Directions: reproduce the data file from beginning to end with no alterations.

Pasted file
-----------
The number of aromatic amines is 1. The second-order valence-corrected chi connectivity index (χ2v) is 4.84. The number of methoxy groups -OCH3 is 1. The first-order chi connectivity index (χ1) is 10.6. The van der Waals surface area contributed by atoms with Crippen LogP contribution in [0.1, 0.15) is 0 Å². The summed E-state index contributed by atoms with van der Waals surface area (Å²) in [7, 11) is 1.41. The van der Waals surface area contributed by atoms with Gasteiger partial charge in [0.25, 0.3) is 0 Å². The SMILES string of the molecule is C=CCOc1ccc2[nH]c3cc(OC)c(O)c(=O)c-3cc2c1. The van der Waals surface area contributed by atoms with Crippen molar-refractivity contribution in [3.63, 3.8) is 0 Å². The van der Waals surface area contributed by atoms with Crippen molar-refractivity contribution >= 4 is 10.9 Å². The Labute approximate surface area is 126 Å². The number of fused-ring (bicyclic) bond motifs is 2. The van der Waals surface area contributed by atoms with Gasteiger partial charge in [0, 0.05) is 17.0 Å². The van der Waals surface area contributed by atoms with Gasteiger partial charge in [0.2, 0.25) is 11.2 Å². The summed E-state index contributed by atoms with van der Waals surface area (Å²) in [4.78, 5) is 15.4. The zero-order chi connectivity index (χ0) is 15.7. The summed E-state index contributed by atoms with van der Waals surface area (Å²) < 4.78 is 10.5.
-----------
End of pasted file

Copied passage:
The number of aromatic amines is 1. The second-order valence-corrected chi connectivity index (χ2v) is 4.84. The number of methoxy groups -OCH3 is 1. The first-order chi connectivity index (χ1) is 10.6. The van der Waals surface area contributed by atoms with Crippen LogP contribution in [0.1, 0.15) is 0 Å². The summed E-state index contributed by atoms with van der Waals surface area (Å²) in [7, 11) is 1.41. The van der Waals surface area contributed by atoms with Gasteiger partial charge in [0.25, 0.3) is 0 Å². The SMILES string of the molecule is C=CCOc1ccc2[nH]c3cc(OC)c(O)c(=O)c-3cc2c1. The van der Waals surface area contributed by atoms with Crippen molar-refractivity contribution in [3.63, 3.8) is 0 Å². The van der Waals surface area contributed by atoms with Crippen molar-refractivity contribution >= 4 is 10.9 Å². The Labute approximate surface area is 126 Å². The number of fused-ring (bicyclic) bond motifs is 2. The van der Waals surface area contributed by atoms with Gasteiger partial charge in [0, 0.05) is 17.0 Å². The van der Waals surface area contributed by atoms with Gasteiger partial charge in [0.2, 0.25) is 11.2 Å². The summed E-state index contributed by atoms with van der Waals surface area (Å²) in [4.78, 5) is 15.4. The zero-order chi connectivity index (χ0) is 15.7. The summed E-state index contributed by atoms with van der Waals surface area (Å²) < 4.78 is 10.5.